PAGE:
Before a judge found it unconstitutional, a California law mandating diversity was a success.
California has become the epicenter of a debate over how businesses should address the lack of diversity on their boards of directors: should they actively seek out members who aren’t White males, or should they simply treat all applicants equally? A Superior Court judge has ruled in favor of the latter method, ruling that a law requiring publicly traded corporations based in the state to add up to three board members from under-represented groups is unconstitutional.
This is a pity, because the law was genuinely doing its job.
In the case of California, no one questioned the value of diversity.
As the judge rightly said it:
A homogenous board is vulnerable to stagnant thinking and common assumptions; it is also less flexible in responding to challenges. This results in poorer business practices, less innovation, and ultimately less profit.
The legal challenge, brought by the conservative group Judicial Watch, focused on whether the state constitution allowed the legislature to favor some groups over others in its efforts to address the problem.
The legislation demonstrated how successful a mandate can be in reversing long-entrenched discrimination during its brief period in force, which began on September 30, 2020. According to a Latino Corporate Directors Association review of Equilar data, the share of California corporations with at least one Black or one Latino director was 30% and 17%, respectively, in July 2021, up from 16% and 13% a year earlier.
According to Equilar, nearly a third of boards had at least one woman as of September 2021, up from less than a quarter a year earlier.
Companies who wanted to be known for their social responsibility tried to stand out. In its most recent proxy statement, Apple Corp. used the word diverse or diversity 70 times, up from 20 the year before. It also inserted a piece near the top praising its board diversity: it’s possible Apple would have done so even if the 2020 law hadn’t been passed. In the absence of an official requirement, it’s difficult to picture the other 700 or so publicly traded California companies doing the same.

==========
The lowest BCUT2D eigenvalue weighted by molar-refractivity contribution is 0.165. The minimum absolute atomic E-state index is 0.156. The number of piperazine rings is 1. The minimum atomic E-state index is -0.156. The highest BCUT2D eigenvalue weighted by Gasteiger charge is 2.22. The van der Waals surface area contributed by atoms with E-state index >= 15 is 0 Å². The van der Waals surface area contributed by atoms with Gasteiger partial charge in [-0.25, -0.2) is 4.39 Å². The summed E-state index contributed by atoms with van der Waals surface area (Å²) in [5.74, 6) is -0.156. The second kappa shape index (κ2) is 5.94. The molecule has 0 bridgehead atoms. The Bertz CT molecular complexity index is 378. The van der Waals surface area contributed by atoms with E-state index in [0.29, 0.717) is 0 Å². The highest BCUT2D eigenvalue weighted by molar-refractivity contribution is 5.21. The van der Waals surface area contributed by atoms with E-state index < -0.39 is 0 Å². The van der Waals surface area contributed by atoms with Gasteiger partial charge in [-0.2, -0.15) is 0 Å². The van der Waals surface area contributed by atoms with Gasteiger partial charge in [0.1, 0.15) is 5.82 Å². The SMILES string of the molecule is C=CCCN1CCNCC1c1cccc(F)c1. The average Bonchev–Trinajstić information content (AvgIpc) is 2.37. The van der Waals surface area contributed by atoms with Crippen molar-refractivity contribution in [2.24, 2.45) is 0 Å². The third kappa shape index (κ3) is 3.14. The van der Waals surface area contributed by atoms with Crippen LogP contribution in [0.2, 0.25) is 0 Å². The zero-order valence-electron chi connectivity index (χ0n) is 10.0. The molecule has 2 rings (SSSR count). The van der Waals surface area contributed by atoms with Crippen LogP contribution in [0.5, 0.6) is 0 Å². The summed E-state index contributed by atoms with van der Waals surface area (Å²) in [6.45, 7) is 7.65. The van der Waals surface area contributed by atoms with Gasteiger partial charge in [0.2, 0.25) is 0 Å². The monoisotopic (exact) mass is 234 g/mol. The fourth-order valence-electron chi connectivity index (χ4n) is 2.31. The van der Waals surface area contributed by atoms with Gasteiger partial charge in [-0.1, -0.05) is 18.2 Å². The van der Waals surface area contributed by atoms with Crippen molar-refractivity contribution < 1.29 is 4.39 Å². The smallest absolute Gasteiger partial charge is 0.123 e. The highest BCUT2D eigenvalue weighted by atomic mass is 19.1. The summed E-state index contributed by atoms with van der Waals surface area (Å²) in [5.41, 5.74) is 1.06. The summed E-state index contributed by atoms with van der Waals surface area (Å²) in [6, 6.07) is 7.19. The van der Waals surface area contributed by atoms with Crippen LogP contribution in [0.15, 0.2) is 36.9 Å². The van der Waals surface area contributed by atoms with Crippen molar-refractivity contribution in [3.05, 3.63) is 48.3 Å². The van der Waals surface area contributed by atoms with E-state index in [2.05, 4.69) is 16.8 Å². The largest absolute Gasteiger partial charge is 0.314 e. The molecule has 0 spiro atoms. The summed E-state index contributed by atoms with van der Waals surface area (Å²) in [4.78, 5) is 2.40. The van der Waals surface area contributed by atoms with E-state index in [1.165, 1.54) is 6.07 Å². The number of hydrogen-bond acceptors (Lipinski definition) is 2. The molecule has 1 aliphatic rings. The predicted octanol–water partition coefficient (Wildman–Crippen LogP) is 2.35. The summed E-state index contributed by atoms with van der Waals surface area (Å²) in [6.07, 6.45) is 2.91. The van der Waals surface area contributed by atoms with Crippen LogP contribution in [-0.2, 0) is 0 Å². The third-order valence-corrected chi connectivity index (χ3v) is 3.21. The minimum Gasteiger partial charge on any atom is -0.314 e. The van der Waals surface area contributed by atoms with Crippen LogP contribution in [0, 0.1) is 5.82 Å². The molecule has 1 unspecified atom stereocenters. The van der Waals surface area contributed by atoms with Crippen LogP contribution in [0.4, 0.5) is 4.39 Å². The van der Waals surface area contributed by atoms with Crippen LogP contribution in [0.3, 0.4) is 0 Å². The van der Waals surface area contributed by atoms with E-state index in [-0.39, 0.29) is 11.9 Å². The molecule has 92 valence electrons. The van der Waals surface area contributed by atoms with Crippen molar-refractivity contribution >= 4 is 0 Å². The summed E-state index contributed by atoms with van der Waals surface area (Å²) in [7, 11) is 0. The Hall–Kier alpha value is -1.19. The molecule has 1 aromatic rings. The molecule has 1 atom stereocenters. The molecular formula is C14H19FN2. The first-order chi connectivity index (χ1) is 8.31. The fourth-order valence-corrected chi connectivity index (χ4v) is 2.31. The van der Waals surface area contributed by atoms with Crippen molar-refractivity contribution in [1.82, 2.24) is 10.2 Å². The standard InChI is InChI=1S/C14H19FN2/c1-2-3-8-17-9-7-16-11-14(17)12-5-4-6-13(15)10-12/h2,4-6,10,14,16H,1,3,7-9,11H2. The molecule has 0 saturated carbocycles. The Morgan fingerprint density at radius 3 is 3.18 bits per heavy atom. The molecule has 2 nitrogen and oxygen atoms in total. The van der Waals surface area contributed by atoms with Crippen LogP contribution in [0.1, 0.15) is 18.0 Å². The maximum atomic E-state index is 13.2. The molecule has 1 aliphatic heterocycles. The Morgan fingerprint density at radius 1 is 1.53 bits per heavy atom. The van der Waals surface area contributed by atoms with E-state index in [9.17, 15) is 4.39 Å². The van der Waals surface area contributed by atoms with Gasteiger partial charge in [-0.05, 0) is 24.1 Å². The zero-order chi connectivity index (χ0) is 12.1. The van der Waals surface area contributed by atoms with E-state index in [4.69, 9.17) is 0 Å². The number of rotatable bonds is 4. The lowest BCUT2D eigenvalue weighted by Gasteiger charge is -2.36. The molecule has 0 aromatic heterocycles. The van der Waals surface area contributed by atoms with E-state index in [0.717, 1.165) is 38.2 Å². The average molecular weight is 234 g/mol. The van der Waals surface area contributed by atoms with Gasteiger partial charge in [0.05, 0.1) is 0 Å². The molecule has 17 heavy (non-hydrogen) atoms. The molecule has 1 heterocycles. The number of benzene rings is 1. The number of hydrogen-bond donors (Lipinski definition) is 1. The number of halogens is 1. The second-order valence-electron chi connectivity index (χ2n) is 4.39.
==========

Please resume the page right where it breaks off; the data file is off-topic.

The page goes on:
California Secretary of State Shirley Weber, who recently submitted a full report on board diversity as required by law, hasn’t announced whether she plans to appeal the Superior Court’s decision. In the meantime, Judicial Watch is contesting a 2018 law focused on increasing female board representation. If the group succeeds, much of the progress made in putting women on boards of directors could be lost.
A Nasdaq rule approved by the Securities and Exchange Commission last year might serve as a backup. It mandates that at least one female and one person from an under-represented group defined by race or sexual preference serve on the boards of most companies that trade on the exchange.
However, the regulation is being legally challenged, as well as by a conservative activist in California and attorneys general from 17 Republican-led states.
The board-diversity regulations were mostly fashioned after similar requirements in Europe, most notably in Norway, where a 2005 law effectively encouraged the country’s publicly traded corporations to reach a mandate for 40% female presence on boards. Officials and politicians in the United States are likely to find a method to make them work as well. If the Secretary of State decides not to appeal, the state legislature in California could change the law to meet the issues presented by the judge.
Better yet, businesses can diversify their boards on their own.
After all, why should people need to be told to do what’s best for them?
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